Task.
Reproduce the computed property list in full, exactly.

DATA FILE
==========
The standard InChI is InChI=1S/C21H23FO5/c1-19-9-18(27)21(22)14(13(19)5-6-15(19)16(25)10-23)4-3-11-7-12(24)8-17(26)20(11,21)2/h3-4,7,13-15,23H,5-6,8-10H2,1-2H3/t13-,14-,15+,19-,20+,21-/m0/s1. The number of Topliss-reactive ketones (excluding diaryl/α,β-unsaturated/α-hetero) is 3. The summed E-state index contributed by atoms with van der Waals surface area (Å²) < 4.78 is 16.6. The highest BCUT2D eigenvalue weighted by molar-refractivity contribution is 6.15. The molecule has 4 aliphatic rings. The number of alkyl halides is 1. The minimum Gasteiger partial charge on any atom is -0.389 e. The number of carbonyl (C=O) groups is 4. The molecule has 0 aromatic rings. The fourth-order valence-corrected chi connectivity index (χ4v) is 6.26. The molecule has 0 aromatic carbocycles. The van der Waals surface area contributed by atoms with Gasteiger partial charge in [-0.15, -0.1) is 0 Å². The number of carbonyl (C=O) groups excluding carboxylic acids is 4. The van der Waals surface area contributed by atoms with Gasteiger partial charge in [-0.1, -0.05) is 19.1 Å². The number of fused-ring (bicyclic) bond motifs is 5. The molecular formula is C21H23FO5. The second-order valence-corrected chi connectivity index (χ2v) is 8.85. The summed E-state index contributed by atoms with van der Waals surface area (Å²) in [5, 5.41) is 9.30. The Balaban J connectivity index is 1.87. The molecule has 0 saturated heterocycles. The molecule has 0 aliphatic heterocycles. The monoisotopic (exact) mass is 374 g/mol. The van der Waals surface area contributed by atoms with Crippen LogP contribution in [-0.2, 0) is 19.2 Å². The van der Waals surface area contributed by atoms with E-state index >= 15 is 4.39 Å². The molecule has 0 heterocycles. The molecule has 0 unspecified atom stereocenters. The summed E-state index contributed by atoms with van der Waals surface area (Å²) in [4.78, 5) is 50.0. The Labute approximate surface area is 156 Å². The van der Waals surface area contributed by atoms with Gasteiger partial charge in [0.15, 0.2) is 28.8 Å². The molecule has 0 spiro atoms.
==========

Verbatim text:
The standard InChI is InChI=1S/C21H23FO5/c1-19-9-18(27)21(22)14(13(19)5-6-15(19)16(25)10-23)4-3-11-7-12(24)8-17(26)20(11,21)2/h3-4,7,13-15,23H,5-6,8-10H2,1-2H3/t13-,14-,15+,19-,20+,21-/m0/s1. The number of Topliss-reactive ketones (excluding diaryl/α,β-unsaturated/α-hetero) is 3. The summed E-state index contributed by atoms with van der Waals surface area (Å²) < 4.78 is 16.6. The highest BCUT2D eigenvalue weighted by molar-refractivity contribution is 6.15. The molecule has 4 aliphatic rings. The number of alkyl halides is 1. The minimum Gasteiger partial charge on any atom is -0.389 e. The number of carbonyl (C=O) groups is 4. The molecule has 0 aromatic rings. The fourth-order valence-corrected chi connectivity index (χ4v) is 6.26. The molecule has 0 aromatic carbocycles. The van der Waals surface area contributed by atoms with Gasteiger partial charge in [-0.15, -0.1) is 0 Å². The number of carbonyl (C=O) groups excluding carboxylic acids is 4. The van der Waals surface area contributed by atoms with Gasteiger partial charge in [-0.1, -0.05) is 19.1 Å². The number of fused-ring (bicyclic) bond motifs is 5. The molecular formula is C21H23FO5. The second-order valence-corrected chi connectivity index (χ2v) is 8.85. The summed E-state index contributed by atoms with van der Waals surface area (Å²) in [5, 5.41) is 9.30. The Balaban J connectivity index is 1.87. The molecule has 0 saturated heterocycles. The molecule has 0 aliphatic heterocycles. The monoisotopic (exact) mass is 374 g/mol. The van der Waals surface area contributed by atoms with Crippen LogP contribution in [-0.2, 0) is 19.2 Å². The van der Waals surface area contributed by atoms with E-state index >= 15 is 4.39 Å². The molecule has 0 heterocycles. The molecule has 0 unspecified atom stereocenters. The summed E-state index contributed by atoms with van der Waals surface area (Å²) in [4.78, 5) is 50.0. The Labute approximate surface area is 156 Å². The van der Waals surface area contributed by atoms with Gasteiger partial charge in [0.15, 0.2) is 28.8 Å². The molecule has 0 spiro atoms.